Almost a year and a half ago, I received a very interesting message from a follower of theMandolinTuner named Erik Houtman. Erik was trying to build a Neapolitan mandolin and was looking for specs.
I’m trying to build a bowlback mandolin ( Naepolitan style ) with a stringlenght of 33 – 35 cm.
Do you know by chance the measurements of the “bowl”? ; or where I can obtain a building scheme/plan?
Erik had already built a flattop mandolin and a bouzouki that looked really nice. Did you notice the unique bird-like headstock?
This next picture blew me away! Erik had just finished a cittern Anglaise with a very unique design. Again the headstock captured my attention, with its very impressive and “folklore” design.
Impressed by his musical instruments I continued to exchange messages with Erik, only to find that he was not a luthier or a professional mandolin player. In his own words, that show a man with great sense of humour:
I’m ” just a guy who’s 67 years old and interested in medieval times and how things evolves in “everyday crafts”, so even musical instruments.
So , I thought, I’ll give it a go and try it myself… and just with common handtools.
I really did enjoy making the “Cittern Anglaise” and was very happy with the result. ( Also because It was only my third project.)
But now I also know that I want to be a luthier when I’m growing old! ….. haha….
As I was really impressed by the cittern, Erik shared the info and pictures that inspired him to make it.
This is where the info came from : “http://www.cittern.theaterofmusic.com/old/1600.html “
” This cittern was auctioned by Christie’s on April 2, 2007 and sold for $180,000 (hammer price plus buyer’s premium) to the National Music Museum (formerly the Shrine to Music Museum) at the Univeristy of South Dakota, USA.”
180.000 USD? Wow!
As I am always willing to help mandolin aficionados, I started a research to record the specs of bowl back mandolins, like the one in the picture above. After a long research and thanks to my advanced Google search abilities (ha!), I managed to create a spec. As I am not a maker I could not guarantee that the specs were correct, but it was the best I could do.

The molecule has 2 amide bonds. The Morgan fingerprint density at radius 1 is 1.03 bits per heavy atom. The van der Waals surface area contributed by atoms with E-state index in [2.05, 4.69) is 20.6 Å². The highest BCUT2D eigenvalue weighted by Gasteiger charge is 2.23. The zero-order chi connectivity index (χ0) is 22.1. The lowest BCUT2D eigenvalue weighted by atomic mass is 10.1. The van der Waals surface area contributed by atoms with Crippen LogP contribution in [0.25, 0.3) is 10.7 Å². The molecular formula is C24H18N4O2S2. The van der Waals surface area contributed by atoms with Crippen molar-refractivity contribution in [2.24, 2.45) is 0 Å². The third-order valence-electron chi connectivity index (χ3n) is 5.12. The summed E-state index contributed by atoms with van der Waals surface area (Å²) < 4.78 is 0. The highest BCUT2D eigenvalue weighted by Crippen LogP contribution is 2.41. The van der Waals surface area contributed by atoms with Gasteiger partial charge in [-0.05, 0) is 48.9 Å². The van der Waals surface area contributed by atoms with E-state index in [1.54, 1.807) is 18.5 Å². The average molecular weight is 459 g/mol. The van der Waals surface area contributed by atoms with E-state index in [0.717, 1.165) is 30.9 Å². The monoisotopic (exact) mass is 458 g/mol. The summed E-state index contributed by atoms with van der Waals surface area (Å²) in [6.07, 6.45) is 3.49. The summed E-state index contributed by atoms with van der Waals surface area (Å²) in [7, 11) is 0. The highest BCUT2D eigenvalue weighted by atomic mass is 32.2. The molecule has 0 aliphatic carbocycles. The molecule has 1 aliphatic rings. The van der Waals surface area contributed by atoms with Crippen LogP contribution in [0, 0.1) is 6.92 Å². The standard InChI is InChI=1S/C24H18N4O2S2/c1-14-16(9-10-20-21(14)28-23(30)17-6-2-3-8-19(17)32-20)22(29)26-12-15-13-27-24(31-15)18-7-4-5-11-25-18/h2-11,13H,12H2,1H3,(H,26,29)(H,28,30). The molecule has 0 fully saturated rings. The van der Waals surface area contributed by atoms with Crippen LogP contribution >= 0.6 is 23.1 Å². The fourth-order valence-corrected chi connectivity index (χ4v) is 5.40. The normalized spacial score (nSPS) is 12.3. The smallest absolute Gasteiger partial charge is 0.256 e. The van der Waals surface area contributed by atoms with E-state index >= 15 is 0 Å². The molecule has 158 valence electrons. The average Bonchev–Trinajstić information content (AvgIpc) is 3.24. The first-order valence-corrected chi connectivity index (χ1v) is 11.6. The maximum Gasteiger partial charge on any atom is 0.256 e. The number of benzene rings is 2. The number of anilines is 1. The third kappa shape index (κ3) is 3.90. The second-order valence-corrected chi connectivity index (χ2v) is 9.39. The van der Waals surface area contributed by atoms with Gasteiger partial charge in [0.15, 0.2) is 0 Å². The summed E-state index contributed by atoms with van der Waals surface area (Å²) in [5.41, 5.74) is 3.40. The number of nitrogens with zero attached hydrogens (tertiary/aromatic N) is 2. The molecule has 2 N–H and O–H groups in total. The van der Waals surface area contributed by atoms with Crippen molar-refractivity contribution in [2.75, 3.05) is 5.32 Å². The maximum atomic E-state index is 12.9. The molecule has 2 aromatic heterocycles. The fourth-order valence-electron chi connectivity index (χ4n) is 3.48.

I was a little bit concerned about the correct usage of terms, but I hoped that the description would help Erik understand what it referred to. Here is what I came up with:
Erik started building the mandolin based on the specs, and I asked him to try and share the progress of his work with the readers of theMandolinTuner, as I was sure that it would be very interesting to read about and see pictures of the progress. To make sharing easier, I quickly decided to create a forum within theMandolinTuner, with social capabilities.
Erik was so nice and started using the forum, but to my dissapointment the software was poorly implemented and the forum was not working. The sharing of progress was unfortunately abandoned, but I promised to myself to give it another try in the future, so Erik can share info and all followers of theMandolinTuner can discuss and exchange opinions, knowledge and info.
After eight months of work, Erik finished the instrument. And it looked great!
Sorry for all your trouble, but “writing and uploading pictures” didn’t work out well, everytime I was trying.
During the process I still had taken constantly taking pictures.. hereby I send you the final result..
The mandolin became a mandola with a scale-length of 410 mm.
Still thanks again and I wish you all the best in the new year for you and your family .
Take care and keep playing the beautiful music….